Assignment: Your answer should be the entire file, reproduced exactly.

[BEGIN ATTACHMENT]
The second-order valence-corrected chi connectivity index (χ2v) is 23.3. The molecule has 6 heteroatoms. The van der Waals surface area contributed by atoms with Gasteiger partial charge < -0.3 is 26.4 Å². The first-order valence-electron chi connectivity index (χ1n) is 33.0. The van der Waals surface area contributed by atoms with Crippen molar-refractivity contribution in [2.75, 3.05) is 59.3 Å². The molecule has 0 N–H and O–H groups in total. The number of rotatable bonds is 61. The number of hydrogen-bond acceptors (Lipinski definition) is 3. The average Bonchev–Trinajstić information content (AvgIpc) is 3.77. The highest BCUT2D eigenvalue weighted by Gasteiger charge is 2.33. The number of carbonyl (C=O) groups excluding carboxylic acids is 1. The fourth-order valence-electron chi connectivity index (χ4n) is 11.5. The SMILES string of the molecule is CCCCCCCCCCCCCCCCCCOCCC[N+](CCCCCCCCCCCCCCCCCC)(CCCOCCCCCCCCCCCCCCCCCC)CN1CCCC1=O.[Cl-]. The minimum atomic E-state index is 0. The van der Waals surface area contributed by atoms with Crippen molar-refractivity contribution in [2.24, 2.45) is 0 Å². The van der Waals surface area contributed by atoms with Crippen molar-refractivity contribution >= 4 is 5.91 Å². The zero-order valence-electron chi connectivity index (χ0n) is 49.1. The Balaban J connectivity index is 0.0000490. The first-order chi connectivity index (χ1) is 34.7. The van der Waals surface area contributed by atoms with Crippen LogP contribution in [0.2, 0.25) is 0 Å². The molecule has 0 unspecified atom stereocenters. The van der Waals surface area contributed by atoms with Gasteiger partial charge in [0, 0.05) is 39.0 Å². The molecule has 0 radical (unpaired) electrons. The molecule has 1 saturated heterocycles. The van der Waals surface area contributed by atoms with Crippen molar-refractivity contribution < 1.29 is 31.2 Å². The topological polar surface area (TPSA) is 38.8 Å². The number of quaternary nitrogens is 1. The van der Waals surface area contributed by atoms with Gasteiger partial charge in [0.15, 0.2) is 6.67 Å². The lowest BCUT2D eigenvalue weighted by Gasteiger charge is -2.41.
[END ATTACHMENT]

The second-order valence-corrected chi connectivity index (χ2v) is 23.3. The molecule has 6 heteroatoms. The van der Waals surface area contributed by atoms with Gasteiger partial charge < -0.3 is 26.4 Å². The first-order valence-electron chi connectivity index (χ1n) is 33.0. The van der Waals surface area contributed by atoms with Crippen molar-refractivity contribution in [2.75, 3.05) is 59.3 Å². The molecule has 0 N–H and O–H groups in total. The number of rotatable bonds is 61. The number of hydrogen-bond acceptors (Lipinski definition) is 3. The average Bonchev–Trinajstić information content (AvgIpc) is 3.77. The highest BCUT2D eigenvalue weighted by Gasteiger charge is 2.33. The number of carbonyl (C=O) groups excluding carboxylic acids is 1. The fourth-order valence-electron chi connectivity index (χ4n) is 11.5. The SMILES string of the molecule is CCCCCCCCCCCCCCCCCCOCCC[N+](CCCCCCCCCCCCCCCCCC)(CCCOCCCCCCCCCCCCCCCCCC)CN1CCCC1=O.[Cl-]. The minimum atomic E-state index is 0. The van der Waals surface area contributed by atoms with Crippen molar-refractivity contribution in [2.24, 2.45) is 0 Å². The van der Waals surface area contributed by atoms with Crippen molar-refractivity contribution >= 4 is 5.91 Å². The zero-order valence-electron chi connectivity index (χ0n) is 49.1. The Balaban J connectivity index is 0.0000490. The first-order chi connectivity index (χ1) is 34.7. The van der Waals surface area contributed by atoms with Crippen LogP contribution in [0.2, 0.25) is 0 Å². The molecule has 0 unspecified atom stereocenters. The van der Waals surface area contributed by atoms with Gasteiger partial charge in [0, 0.05) is 39.0 Å². The molecule has 0 radical (unpaired) electrons. The molecule has 1 saturated heterocycles. The van der Waals surface area contributed by atoms with Crippen molar-refractivity contribution < 1.29 is 31.2 Å². The topological polar surface area (TPSA) is 38.8 Å². The number of quaternary nitrogens is 1. The van der Waals surface area contributed by atoms with Gasteiger partial charge in [0.15, 0.2) is 6.67 Å². The lowest BCUT2D eigenvalue weighted by Gasteiger charge is -2.41.